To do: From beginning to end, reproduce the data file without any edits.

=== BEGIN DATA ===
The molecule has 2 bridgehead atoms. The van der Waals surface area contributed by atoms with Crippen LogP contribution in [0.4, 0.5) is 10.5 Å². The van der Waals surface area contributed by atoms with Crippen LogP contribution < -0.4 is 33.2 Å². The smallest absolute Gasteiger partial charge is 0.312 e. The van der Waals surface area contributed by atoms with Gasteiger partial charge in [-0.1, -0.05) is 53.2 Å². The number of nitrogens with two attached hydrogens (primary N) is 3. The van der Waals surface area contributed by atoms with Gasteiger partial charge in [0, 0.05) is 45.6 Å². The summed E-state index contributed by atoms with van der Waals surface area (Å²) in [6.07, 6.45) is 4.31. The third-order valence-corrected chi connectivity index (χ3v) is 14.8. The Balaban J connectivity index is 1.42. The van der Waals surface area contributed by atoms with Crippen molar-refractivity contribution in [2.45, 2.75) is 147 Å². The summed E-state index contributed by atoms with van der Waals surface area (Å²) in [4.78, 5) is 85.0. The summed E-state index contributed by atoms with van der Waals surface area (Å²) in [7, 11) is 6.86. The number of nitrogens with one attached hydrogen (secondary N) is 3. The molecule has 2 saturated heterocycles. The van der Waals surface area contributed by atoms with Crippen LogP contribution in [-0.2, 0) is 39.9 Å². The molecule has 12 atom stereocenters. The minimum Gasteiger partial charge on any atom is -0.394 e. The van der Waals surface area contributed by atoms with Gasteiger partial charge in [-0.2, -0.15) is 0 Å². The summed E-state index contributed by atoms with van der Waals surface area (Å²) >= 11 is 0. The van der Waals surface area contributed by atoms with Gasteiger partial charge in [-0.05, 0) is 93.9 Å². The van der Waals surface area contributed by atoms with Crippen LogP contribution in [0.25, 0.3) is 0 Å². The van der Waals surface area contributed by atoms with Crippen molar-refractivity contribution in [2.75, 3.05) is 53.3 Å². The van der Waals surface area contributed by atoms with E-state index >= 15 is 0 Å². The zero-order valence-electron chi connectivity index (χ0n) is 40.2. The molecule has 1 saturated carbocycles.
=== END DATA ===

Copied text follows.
The molecule has 2 bridgehead atoms. The van der Waals surface area contributed by atoms with Crippen LogP contribution in [0.4, 0.5) is 10.5 Å². The van der Waals surface area contributed by atoms with Crippen LogP contribution < -0.4 is 33.2 Å². The smallest absolute Gasteiger partial charge is 0.312 e. The van der Waals surface area contributed by atoms with Gasteiger partial charge in [-0.1, -0.05) is 53.2 Å². The number of nitrogens with two attached hydrogens (primary N) is 3. The van der Waals surface area contributed by atoms with Gasteiger partial charge in [0, 0.05) is 45.6 Å². The summed E-state index contributed by atoms with van der Waals surface area (Å²) in [6.07, 6.45) is 4.31. The third-order valence-corrected chi connectivity index (χ3v) is 14.8. The Balaban J connectivity index is 1.42. The van der Waals surface area contributed by atoms with Crippen molar-refractivity contribution in [2.45, 2.75) is 147 Å². The summed E-state index contributed by atoms with van der Waals surface area (Å²) in [4.78, 5) is 85.0. The summed E-state index contributed by atoms with van der Waals surface area (Å²) in [7, 11) is 6.86. The number of nitrogens with one attached hydrogen (secondary N) is 3. The molecule has 2 saturated heterocycles. The van der Waals surface area contributed by atoms with Crippen LogP contribution in [-0.2, 0) is 39.9 Å². The molecule has 12 atom stereocenters. The minimum Gasteiger partial charge on any atom is -0.394 e. The van der Waals surface area contributed by atoms with Gasteiger partial charge in [-0.2, -0.15) is 0 Å². The summed E-state index contributed by atoms with van der Waals surface area (Å²) >= 11 is 0. The van der Waals surface area contributed by atoms with Gasteiger partial charge in [-0.05, 0) is 93.9 Å². The van der Waals surface area contributed by atoms with Crippen LogP contribution in [0.25, 0.3) is 0 Å². The van der Waals surface area contributed by atoms with Crippen molar-refractivity contribution in [2.75, 3.05) is 53.3 Å². The van der Waals surface area contributed by atoms with E-state index >= 15 is 0 Å². The zero-order valence-electron chi connectivity index (χ0n) is 40.2. The molecule has 1 saturated carbocycles.